World Vision works with pharmaceutical companies and other corporate partners, who donate medications and medical supplies that we can ship and distribute to clinics around the world where they're needed most. The images below depict the problem -- and what we're doing to help solve it.

Building the best shelter for the displaced

Late last week -- after months of hard work, design, and planning -- students from three different schools gathered at John Brown University to present their solutions to the growing need for shelter of displaced people worldwide.

World Vision has been on the front lines, responding to the challenge of providing contextually appropriate shelter that offers privacy, security, and refuge from the elements -- all while being resistant to future disasters, like flooding and earthquakes.

As a part of the World Vision team that responds to emergency situations, I have firsthand knowledge of the importance of temporary shelters and was called upon to judge the student's designs.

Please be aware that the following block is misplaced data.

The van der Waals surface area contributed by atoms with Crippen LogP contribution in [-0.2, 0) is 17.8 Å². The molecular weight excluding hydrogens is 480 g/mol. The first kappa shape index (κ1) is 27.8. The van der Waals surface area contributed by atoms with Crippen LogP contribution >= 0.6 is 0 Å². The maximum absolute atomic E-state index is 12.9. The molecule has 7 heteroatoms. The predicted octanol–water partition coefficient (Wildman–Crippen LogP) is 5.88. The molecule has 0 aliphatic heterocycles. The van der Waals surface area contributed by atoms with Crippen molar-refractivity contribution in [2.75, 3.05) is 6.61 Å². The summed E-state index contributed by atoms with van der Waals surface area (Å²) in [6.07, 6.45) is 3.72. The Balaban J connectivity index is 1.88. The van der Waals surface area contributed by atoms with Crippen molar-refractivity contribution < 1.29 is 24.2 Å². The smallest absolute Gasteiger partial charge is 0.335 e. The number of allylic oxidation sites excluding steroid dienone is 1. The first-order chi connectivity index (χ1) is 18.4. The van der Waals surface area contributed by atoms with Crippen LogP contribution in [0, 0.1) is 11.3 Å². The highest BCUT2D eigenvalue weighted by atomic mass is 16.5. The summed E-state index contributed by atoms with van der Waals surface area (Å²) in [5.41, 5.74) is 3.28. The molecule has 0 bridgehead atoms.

Uganda: Visible progress for children

Uganda is one of 16 poor countries that are considered "trailblazers" for the progress they’ve made toward eliminating poverty and improving health. The nation is on track to meet at least half of the United Nations' Millennium Development Goals by 2015.

Progress is hard-won, but encouraging. Here are some accomplishments to celebrate.

Uganda: Invisible child killers beyond Kony

For the past month or so, Uganda has seen attention in the media and among the American public that it hasn’t experienced in several years, thanks to the viral video phenomenon “Kony2012.”

But this story was no surprise to those of us who have worked at World Vision for a while.